The most valuable company in terms of stock price, and the most admired in terms of depth of supply chain capabilities is once again priming traditional and social media channels to hype the next new product release.  According to numerous entries, Apple is expected to announce the next generation of its iPad tablet sometime in March.  Rumors and other reporting indicate that the next generation if iPad will operate on a 4G network platform and will feature even finer screen resolution among other enhancemenrts.

Of more interest to our community is a report published in today’s Wall Street Journal (paid subscription or free metered view) which notes unnamed Apple suppliers as indicating that the goliath of consumer electronics is prototype testing a new tablet computer with a screen size of around 8 inches.  The WSJ reports that Apple is working with display suppliers AU Optronics and LG Display Co. to supply the test panels and to later qualify a volume supplier. The significance of a far smaller iPad screen revolves around a potential lower cost offering to counter two other tablets , the Amazon Kindle Fire  and Barnes and Noble Nook Color.

Our Supply Chain Matters previous commentaries on the battle of the tablet wars has pointed out the significance of lower price and leveraging higher volumes of tablets as a means to gain a platform for future sales of higher margin electronic content.  Just like smartphones, this is a battle for numbers of installed devices that can be leveraged for future products and services.  As such, competitors such as Amazon are willing to forego little or no profit on its Kindle Fire tablet in order to build a longer term value platform.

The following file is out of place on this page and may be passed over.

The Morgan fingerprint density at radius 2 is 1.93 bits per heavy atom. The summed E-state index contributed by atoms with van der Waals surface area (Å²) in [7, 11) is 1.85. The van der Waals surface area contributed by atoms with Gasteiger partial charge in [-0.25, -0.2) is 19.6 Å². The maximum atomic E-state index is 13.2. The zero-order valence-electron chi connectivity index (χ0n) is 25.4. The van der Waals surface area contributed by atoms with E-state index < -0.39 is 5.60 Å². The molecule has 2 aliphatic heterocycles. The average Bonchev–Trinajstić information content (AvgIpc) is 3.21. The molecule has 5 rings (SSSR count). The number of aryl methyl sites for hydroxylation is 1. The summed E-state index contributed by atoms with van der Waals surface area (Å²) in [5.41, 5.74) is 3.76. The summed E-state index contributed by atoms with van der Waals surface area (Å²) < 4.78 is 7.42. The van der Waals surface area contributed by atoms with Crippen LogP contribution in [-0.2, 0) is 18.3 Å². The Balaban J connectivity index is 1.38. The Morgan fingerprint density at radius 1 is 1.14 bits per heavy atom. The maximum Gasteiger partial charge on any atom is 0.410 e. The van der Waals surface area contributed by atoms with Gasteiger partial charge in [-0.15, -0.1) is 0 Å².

The obvious question surrounding these rumored pipeline developments now relates to how serious Apple wants to compete for the hearts and minds of price conscious tablet consumers by pricing a smaller screen version tablet as a serious competitive alternative to current lower cost offerings.  Also, is Apple willing to forego its current fat and highly profitable product margins to enter a battle of volume. Will Apple change or alter its current supply relationships?

We believe that the bigger prize lies in emerging markets such as China and India, and other growing regions where pent-up demand for a price affordable tablet computer with high brand recognition is most lucrative.

What happens next is something for all of us to observe.  Suffice to state that Apple’s next challenge for growth lies in emerging markets where the economics are somewhat different and where cost has much more meaning.  Apple’s supply chain inherits yet another challenge.

Bob Ferrari

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